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Correction

Correction: Uniparental Markers of Contemporary Italian Population Reveals Details on Its Pre-Roman Heritage

  • Francesca Brisighelli,
  • Vanesa Álvarez-Iglesias,
  • Manuel Fondevila,
  • Alejandro Blanco-Verea,
  • Ángel Carracedo,
  • Vincenzo L. Pascali,
  • Cristian Capelli,
  • Antonio Salas
  • Published: January 17, 2014
  • DOI: 10.1371/annotation/ea14adcb-033d-492d-8f8b-e047aa080cd4

Several errors occurred in the data within the third and fifth paragraphs of the section "Phylogeography", and the third and fourth paragraphs within "Linguistic isolates: Ladin and Grecani Salentini" under the Results section. Please see the corrected paragraphs, with updated haplogroup percentages below:

Phylogeography:

A total of 282 Y-chromosomes were analyzed for a set of Y-SNPs and were classified into 22 different haplogroups (Figure 3). Two haplogroups were not found, even though markers defining these clades were tested: N3 and R1a1. Five haplogroups represented 76.71% of the total chromosomes: R1b3, J2, I(xI1b2), E3b1 and G. The frequencies averaged across populations were 31%, 19%, 8.3%, 10.2% and 11.2%, respectively. The remaining haplogroups sum to 18.6% in the total sample, and never above 2.7% in single population samples.

Regional differences are substantially higher in the Y-chromosome than in the mtDNA. Thus, for instance, haplogroup R in the Y-chromosome was 53% in the North, 29.3% in the Center, and 30% in the South. Frequency differences were statistically significant between North vs Center (Pearson’s chi-square, unadjusted-P value = 0.0014), and North vs South (Pearson’s chi-square, unadjusted-P value < 0.00004). Haplogroup J2 also revealed important regional differences; it added to 9% in the North 29.3% in the Center, and 20.7% in the South, with statistically significant differences between the North vs Center (Pearson's chi-square, unadjusted-P value<0.00002), North vs South (Pearson's chi-square, unadjusted-P value<0.00148), and in the limit of significance Center vs South (Pearson's chi-square, unadjusted-P value<0.049).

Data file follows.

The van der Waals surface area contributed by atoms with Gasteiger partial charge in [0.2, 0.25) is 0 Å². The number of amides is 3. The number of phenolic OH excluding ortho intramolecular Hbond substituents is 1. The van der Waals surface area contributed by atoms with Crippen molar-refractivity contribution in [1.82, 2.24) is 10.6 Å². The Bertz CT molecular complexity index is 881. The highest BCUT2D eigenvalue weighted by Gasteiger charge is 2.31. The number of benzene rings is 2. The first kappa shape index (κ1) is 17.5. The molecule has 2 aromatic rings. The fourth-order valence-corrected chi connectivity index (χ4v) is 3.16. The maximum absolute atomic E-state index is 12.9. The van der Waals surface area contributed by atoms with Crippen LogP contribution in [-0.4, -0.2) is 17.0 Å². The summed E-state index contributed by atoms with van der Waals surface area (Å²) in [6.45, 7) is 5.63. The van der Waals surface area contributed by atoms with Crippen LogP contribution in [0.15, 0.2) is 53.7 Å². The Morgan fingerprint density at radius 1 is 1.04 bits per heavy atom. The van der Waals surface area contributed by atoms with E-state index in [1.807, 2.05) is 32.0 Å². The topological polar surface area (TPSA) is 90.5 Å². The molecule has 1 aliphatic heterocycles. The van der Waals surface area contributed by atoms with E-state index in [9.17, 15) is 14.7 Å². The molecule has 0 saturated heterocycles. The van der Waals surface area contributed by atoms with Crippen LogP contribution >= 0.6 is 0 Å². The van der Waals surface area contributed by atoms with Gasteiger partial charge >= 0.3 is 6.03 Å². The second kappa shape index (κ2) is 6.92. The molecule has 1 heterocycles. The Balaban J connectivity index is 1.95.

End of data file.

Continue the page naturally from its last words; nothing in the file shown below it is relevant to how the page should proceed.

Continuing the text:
Linguistic isolates: Ladin and Grecani Salentini:

The differences between Ladin and other populations were more evident when examining haplogroup frequency patterns (Figure 4). The frequency of haplogroup H (66%) was above the frequency of H in North Italy (55%), and was extremely high (66%) compared to the average for Italy (38%) (Pearson’s Chi-square test, P-value = 0.0005). While haplogroup U was found to have approximately the same frequency as other Italian populations, haplogroup T was 5% compared to 12% in Italy generally (7% in the North). Other differences were apparent, but sample sizes were relatively low to yield significant statistical differences.

Differences are more important when examining Y-chromosome haplogroup frequencies. R1b3 reached 53% in Ladin populations but only 31% in the general population, and also in the North (Pearson's Chi-square test, P-value = 0.0087); Figure 4. More remarkable are the differences when considering the remaining R1b lineages, that is, R1b(xR1b3), which account for 15% of the lineages in Ladins, but only for 2% in the general population (Pearson's Chi-square test, P-value = 0.0001). Other haplogroups showed substantial haplogroup differences (e.g. J2) but the sample size was again too small.

Figures 1 and 3 have been updated accordingly. Please view the corrected images below:

Figure 1:

Figure 3: